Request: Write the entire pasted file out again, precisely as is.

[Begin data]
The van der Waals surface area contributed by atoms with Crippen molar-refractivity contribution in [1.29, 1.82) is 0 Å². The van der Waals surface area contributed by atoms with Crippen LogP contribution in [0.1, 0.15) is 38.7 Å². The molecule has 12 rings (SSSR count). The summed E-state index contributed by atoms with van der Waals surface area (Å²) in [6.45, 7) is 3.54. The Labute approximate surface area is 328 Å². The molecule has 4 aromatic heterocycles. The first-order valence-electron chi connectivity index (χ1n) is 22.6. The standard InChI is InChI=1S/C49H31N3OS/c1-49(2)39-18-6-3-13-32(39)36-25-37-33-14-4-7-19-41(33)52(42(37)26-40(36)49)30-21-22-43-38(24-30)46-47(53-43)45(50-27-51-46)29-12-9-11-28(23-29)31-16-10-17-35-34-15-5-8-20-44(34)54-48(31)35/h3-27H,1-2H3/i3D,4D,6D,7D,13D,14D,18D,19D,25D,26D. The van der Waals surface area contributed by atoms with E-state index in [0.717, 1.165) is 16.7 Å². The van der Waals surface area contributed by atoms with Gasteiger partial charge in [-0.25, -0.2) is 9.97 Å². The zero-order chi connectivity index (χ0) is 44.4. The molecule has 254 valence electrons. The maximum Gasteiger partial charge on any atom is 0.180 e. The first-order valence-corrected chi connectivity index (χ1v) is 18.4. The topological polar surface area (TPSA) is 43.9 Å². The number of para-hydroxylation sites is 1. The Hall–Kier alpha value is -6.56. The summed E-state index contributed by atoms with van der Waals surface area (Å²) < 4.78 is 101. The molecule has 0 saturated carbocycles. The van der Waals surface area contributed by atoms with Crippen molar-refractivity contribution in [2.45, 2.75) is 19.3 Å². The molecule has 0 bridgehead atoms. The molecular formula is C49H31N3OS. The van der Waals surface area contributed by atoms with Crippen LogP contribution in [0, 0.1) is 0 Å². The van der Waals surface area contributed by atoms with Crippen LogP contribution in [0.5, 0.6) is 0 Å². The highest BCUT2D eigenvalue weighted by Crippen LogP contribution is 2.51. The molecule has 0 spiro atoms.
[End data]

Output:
The van der Waals surface area contributed by atoms with Crippen molar-refractivity contribution in [1.29, 1.82) is 0 Å². The van der Waals surface area contributed by atoms with Crippen LogP contribution in [0.1, 0.15) is 38.7 Å². The molecule has 12 rings (SSSR count). The summed E-state index contributed by atoms with van der Waals surface area (Å²) in [6.45, 7) is 3.54. The Labute approximate surface area is 328 Å². The molecule has 4 aromatic heterocycles. The first-order valence-electron chi connectivity index (χ1n) is 22.6. The standard InChI is InChI=1S/C49H31N3OS/c1-49(2)39-18-6-3-13-32(39)36-25-37-33-14-4-7-19-41(33)52(42(37)26-40(36)49)30-21-22-43-38(24-30)46-47(53-43)45(50-27-51-46)29-12-9-11-28(23-29)31-16-10-17-35-34-15-5-8-20-44(34)54-48(31)35/h3-27H,1-2H3/i3D,4D,6D,7D,13D,14D,18D,19D,25D,26D. The van der Waals surface area contributed by atoms with E-state index in [0.717, 1.165) is 16.7 Å². The van der Waals surface area contributed by atoms with Gasteiger partial charge in [-0.25, -0.2) is 9.97 Å². The zero-order chi connectivity index (χ0) is 44.4. The molecule has 254 valence electrons. The maximum Gasteiger partial charge on any atom is 0.180 e. The first-order valence-corrected chi connectivity index (χ1v) is 18.4. The topological polar surface area (TPSA) is 43.9 Å². The number of para-hydroxylation sites is 1. The Hall–Kier alpha value is -6.56. The summed E-state index contributed by atoms with van der Waals surface area (Å²) < 4.78 is 101. The molecule has 0 saturated carbocycles. The van der Waals surface area contributed by atoms with Crippen molar-refractivity contribution in [2.45, 2.75) is 19.3 Å². The molecule has 0 bridgehead atoms. The molecular formula is C49H31N3OS. The van der Waals surface area contributed by atoms with Crippen LogP contribution in [0, 0.1) is 0 Å². The van der Waals surface area contributed by atoms with Crippen LogP contribution in [0.5, 0.6) is 0 Å². The highest BCUT2D eigenvalue weighted by Crippen LogP contribution is 2.51. The molecule has 0 spiro atoms.